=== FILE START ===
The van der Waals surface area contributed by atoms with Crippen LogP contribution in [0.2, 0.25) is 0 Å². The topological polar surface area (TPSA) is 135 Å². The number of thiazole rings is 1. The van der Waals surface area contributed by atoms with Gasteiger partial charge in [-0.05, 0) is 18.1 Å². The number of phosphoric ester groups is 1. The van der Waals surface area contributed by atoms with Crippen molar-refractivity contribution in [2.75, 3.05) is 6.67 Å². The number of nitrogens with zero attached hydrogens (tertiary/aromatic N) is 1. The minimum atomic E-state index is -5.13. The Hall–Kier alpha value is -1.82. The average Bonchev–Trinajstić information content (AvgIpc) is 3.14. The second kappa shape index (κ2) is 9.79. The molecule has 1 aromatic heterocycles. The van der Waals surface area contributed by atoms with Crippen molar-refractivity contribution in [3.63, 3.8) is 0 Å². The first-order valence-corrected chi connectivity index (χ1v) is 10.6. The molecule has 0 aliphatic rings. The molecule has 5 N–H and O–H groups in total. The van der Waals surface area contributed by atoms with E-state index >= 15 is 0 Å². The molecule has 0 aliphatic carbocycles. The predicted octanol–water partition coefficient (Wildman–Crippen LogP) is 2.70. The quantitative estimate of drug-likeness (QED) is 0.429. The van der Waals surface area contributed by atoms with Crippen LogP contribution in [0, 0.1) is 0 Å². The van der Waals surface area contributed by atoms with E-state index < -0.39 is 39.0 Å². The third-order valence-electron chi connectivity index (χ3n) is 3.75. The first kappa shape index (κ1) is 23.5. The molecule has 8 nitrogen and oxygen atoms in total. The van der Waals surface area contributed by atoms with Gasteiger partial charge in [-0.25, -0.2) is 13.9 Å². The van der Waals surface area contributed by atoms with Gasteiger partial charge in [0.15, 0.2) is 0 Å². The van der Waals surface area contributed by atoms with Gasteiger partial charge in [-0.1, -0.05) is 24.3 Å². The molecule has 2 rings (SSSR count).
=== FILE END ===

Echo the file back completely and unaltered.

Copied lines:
The van der Waals surface area contributed by atoms with Crippen LogP contribution in [0.2, 0.25) is 0 Å². The topological polar surface area (TPSA) is 135 Å². The number of thiazole rings is 1. The van der Waals surface area contributed by atoms with Gasteiger partial charge in [-0.05, 0) is 18.1 Å². The number of phosphoric ester groups is 1. The van der Waals surface area contributed by atoms with Crippen molar-refractivity contribution in [2.75, 3.05) is 6.67 Å². The number of nitrogens with zero attached hydrogens (tertiary/aromatic N) is 1. The minimum atomic E-state index is -5.13. The Hall–Kier alpha value is -1.82. The average Bonchev–Trinajstić information content (AvgIpc) is 3.14. The second kappa shape index (κ2) is 9.79. The molecule has 1 aromatic heterocycles. The van der Waals surface area contributed by atoms with Crippen molar-refractivity contribution in [3.63, 3.8) is 0 Å². The first-order valence-corrected chi connectivity index (χ1v) is 10.6. The molecule has 0 aliphatic rings. The molecule has 5 N–H and O–H groups in total. The van der Waals surface area contributed by atoms with E-state index >= 15 is 0 Å². The molecule has 0 aliphatic carbocycles. The predicted octanol–water partition coefficient (Wildman–Crippen LogP) is 2.70. The quantitative estimate of drug-likeness (QED) is 0.429. The van der Waals surface area contributed by atoms with Crippen LogP contribution in [0, 0.1) is 0 Å². The van der Waals surface area contributed by atoms with E-state index < -0.39 is 39.0 Å². The third-order valence-electron chi connectivity index (χ3n) is 3.75. The first kappa shape index (κ1) is 23.5. The molecule has 8 nitrogen and oxygen atoms in total. The van der Waals surface area contributed by atoms with Gasteiger partial charge in [-0.25, -0.2) is 13.9 Å². The van der Waals surface area contributed by atoms with Gasteiger partial charge in [0.15, 0.2) is 0 Å². The van der Waals surface area contributed by atoms with Gasteiger partial charge in [-0.1, -0.05) is 24.3 Å². The molecule has 2 rings (SSSR count).